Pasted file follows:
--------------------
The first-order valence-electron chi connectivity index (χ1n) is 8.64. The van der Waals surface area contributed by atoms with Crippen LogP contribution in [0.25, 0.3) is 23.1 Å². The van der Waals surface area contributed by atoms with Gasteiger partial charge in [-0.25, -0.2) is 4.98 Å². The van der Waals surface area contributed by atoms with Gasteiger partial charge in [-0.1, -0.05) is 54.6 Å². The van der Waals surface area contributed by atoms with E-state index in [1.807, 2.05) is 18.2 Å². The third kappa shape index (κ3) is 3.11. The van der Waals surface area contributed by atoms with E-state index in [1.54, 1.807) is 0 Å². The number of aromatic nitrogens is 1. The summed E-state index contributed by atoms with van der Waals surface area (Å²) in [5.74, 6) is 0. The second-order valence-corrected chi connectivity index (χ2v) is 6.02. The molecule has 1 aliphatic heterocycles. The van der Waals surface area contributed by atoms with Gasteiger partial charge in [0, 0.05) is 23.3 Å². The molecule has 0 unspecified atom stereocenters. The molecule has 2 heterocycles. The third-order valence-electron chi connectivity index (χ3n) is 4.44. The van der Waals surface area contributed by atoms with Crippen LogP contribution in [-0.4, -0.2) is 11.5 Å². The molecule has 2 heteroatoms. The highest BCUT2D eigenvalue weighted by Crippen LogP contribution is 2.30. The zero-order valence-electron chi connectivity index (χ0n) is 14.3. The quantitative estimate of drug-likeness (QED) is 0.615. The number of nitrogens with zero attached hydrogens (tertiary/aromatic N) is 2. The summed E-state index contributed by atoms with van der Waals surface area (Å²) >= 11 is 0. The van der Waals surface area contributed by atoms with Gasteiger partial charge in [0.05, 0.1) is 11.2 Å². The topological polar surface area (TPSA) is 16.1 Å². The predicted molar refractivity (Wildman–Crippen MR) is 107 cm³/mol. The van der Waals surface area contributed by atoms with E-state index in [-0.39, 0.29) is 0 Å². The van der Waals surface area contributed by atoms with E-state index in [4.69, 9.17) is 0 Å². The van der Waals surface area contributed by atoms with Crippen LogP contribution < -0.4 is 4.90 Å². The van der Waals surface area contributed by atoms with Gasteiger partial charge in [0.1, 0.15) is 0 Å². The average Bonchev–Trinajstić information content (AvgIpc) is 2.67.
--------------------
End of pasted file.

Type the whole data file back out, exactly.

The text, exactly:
The first-order valence-electron chi connectivity index (χ1n) is 8.64. The van der Waals surface area contributed by atoms with Crippen LogP contribution in [0.25, 0.3) is 23.1 Å². The van der Waals surface area contributed by atoms with Gasteiger partial charge in [-0.25, -0.2) is 4.98 Å². The van der Waals surface area contributed by atoms with Gasteiger partial charge in [-0.1, -0.05) is 54.6 Å². The van der Waals surface area contributed by atoms with E-state index in [1.807, 2.05) is 18.2 Å². The third kappa shape index (κ3) is 3.11. The van der Waals surface area contributed by atoms with E-state index in [1.54, 1.807) is 0 Å². The number of aromatic nitrogens is 1. The summed E-state index contributed by atoms with van der Waals surface area (Å²) in [5.74, 6) is 0. The second-order valence-corrected chi connectivity index (χ2v) is 6.02. The molecule has 1 aliphatic heterocycles. The van der Waals surface area contributed by atoms with Gasteiger partial charge in [0, 0.05) is 23.3 Å². The molecule has 0 unspecified atom stereocenters. The molecule has 2 heterocycles. The third-order valence-electron chi connectivity index (χ3n) is 4.44. The van der Waals surface area contributed by atoms with Crippen LogP contribution in [-0.4, -0.2) is 11.5 Å². The molecule has 2 heteroatoms. The highest BCUT2D eigenvalue weighted by Crippen LogP contribution is 2.30. The zero-order valence-electron chi connectivity index (χ0n) is 14.3. The quantitative estimate of drug-likeness (QED) is 0.615. The number of nitrogens with zero attached hydrogens (tertiary/aromatic N) is 2. The summed E-state index contributed by atoms with van der Waals surface area (Å²) >= 11 is 0. The van der Waals surface area contributed by atoms with Gasteiger partial charge in [0.05, 0.1) is 11.2 Å². The topological polar surface area (TPSA) is 16.1 Å². The predicted molar refractivity (Wildman–Crippen MR) is 107 cm³/mol. The van der Waals surface area contributed by atoms with E-state index in [-0.39, 0.29) is 0 Å². The van der Waals surface area contributed by atoms with E-state index in [4.69, 9.17) is 0 Å². The van der Waals surface area contributed by atoms with Crippen LogP contribution < -0.4 is 4.90 Å². The van der Waals surface area contributed by atoms with Gasteiger partial charge in [0.1, 0.15) is 0 Å². The average Bonchev–Trinajstić information content (AvgIpc) is 2.67.